Recent SA/PSA Questions (PT 55+)

Wahoos2014
Posts: 1
Joined: Fri Oct 31, 2014 6:11 pm

Recent SA/PSA Questions (PT 55+)

Postby Wahoos2014 » Sat Nov 22, 2014 7:22 pm

I've been PTing in order up to PT 63, and I'm realizing that around PT 55, some sufficient assumption and psuedo-sufficient assumption (validating principle) questions take a slightly new form. These SA/PSA questions do not perfectly validate the argument with a simple conditional statement as did most SA/PSA questions before PT 55 (or so). In these questions, often the question stems ask for the answer choice that "most validates" (instead of simply "validates") the reasoning, and often the conclusions contain statements of probability instead of certainty (allowing the necessary amount of wiggle room for a less-than-perfect answer choice.)

I'm looking at PT 60 now, and examples include the Music Critic/Underground Success question (PT 60/Sec 3/#24) and the Invention of Money question (PT 60/Sec 1/#22), and the Libel question (PT 60/Sec 1/#23).

I'm having some difficulty with these new kinds of questions, and NEVER had any problems with the simple SA/PSA questions of the earlier tests. Does anyone else have any similar experiences or advice? Also - any other specific trends in recent questions would be appreciated.

Thanks!

User avatar
Dave Hall
Posts: 576
Joined: Thu Jul 28, 2011 4:18 pm

Re: Recent SA/PSA Questions (PT 55+)

Postby Dave Hall » Sat Nov 22, 2014 11:44 pm

Wahoos2014 wrote:I've been PTing in order up to PT 63, and I'm realizing that around PT 55, some sufficient assumption and psuedo-sufficient assumption (validating principle) questions take a slightly new form. These SA/PSA questions do not perfectly validate the argument with a simple conditional statement as did most SA/PSA questions before PT 55 (or so). In these questions, often the question stems ask for the answer choice that "most validates" (instead of simply "validates") the reasoning, and often the conclusions contain statements of probability instead of certainty (allowing the necessary amount of wiggle room for a less-than-perfect answer choice.)

I'm looking at PT 60 now, and examples include the Music Critic/Underground Success question (PT 60/Sec 3/#24) and the Invention of Money question (PT 60/Sec 1/#22), and the Libel question (PT 60/Sec 1/#23).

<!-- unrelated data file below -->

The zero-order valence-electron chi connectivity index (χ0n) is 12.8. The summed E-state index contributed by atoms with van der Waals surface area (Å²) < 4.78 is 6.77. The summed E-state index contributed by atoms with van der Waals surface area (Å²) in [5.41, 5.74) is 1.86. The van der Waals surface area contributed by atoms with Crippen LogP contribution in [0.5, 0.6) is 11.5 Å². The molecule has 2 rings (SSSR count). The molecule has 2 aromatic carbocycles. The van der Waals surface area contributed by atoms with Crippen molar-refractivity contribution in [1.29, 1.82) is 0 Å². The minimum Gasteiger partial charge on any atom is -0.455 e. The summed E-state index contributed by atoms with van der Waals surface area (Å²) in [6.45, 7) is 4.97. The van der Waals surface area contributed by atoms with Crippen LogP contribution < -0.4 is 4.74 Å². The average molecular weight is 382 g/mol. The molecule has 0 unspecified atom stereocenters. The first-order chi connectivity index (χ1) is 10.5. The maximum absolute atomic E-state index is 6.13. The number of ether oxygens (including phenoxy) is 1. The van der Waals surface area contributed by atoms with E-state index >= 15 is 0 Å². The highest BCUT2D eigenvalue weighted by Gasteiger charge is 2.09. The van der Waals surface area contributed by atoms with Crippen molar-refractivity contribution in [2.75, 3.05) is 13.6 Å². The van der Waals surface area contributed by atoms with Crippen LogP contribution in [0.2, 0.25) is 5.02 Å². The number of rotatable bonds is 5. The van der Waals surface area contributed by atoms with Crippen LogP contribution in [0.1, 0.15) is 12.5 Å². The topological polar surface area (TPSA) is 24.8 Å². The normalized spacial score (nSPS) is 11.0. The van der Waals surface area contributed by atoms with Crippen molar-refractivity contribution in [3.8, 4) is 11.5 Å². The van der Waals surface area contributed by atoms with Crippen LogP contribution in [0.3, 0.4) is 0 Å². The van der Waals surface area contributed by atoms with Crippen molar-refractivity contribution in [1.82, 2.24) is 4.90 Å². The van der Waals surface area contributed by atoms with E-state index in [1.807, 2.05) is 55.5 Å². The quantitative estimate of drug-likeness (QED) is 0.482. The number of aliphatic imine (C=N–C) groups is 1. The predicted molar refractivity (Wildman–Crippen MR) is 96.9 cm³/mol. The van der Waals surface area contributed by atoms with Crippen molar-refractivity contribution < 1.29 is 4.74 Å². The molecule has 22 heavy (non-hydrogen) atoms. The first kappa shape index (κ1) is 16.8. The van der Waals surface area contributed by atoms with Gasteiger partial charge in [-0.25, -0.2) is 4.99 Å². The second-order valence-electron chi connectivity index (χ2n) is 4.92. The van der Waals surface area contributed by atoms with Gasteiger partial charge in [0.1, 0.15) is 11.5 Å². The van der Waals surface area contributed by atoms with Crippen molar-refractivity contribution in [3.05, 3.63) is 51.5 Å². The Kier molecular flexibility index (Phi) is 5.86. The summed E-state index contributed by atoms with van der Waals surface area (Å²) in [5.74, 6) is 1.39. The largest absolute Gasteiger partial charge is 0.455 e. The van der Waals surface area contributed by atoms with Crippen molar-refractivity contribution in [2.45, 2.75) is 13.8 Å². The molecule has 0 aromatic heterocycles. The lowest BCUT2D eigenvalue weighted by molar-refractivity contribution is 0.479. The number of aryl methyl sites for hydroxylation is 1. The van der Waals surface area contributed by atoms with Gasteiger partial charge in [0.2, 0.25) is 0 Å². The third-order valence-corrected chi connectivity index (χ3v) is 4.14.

I'm having some difficulty with these new kinds of questions, and NEVER had any problems with the simple SA/PSA questions of the earlier tests. Does anyone else have any similar experiences or advice? Also - any other specific trends in recent questions would be appreciated.

Thanks!

Hm. I don't know—while 60.3.24 is certainly difficult, it also has an answer that definitively proves its conclusion:

There are two options here; either a band sells well or it sells poorly.

If it sells well, it may be a mark of success, or it may mean that it's just too trendy (which per (B) means it's unsuccessful).

If it sells poorly it may be a success (many musicians feel that way, per the passage), or it may mean the band is incompetent (which (B) tells us means the band's unsuccessful).

So if you add (B) to the passage, it proves that sales don't measure success—either way, you could be successful or unsuccessful. While the whole thing is more difficult, it operates in the way we're accustomed to seeing these work.



For 60.1.22, it does seem like they've inverted a premise and the right answer; if you add (A) to the argument, and then make the first sentence (say, like "All societies have money") into an answer choice, then we've got the classic setup, right? Tricky! The conditional language of the passage, coupled with the weak conclusion, could be a clue that we don't need an answer as strong as we're used to.



Now, 60.1.23 seemed straight-up standard to me:

No one will say anything bad (~B), so no one can have a good reputation (~G)

I diagram thusly:

~B

∴~G


And I can see that ~B → ~G, or contrapositive G → B, fits the blank perfectly.

I think my point is for you not to get worried! The same principles apply as have always applied, even if there are occasionally really tough questions (as we'd expect questions numbered 22-24 to be!).

I hope that helps.




Return to “LSAT Prep and Discussion Forum”

Who is online

Users browsing this forum: somedeadman and 11 guests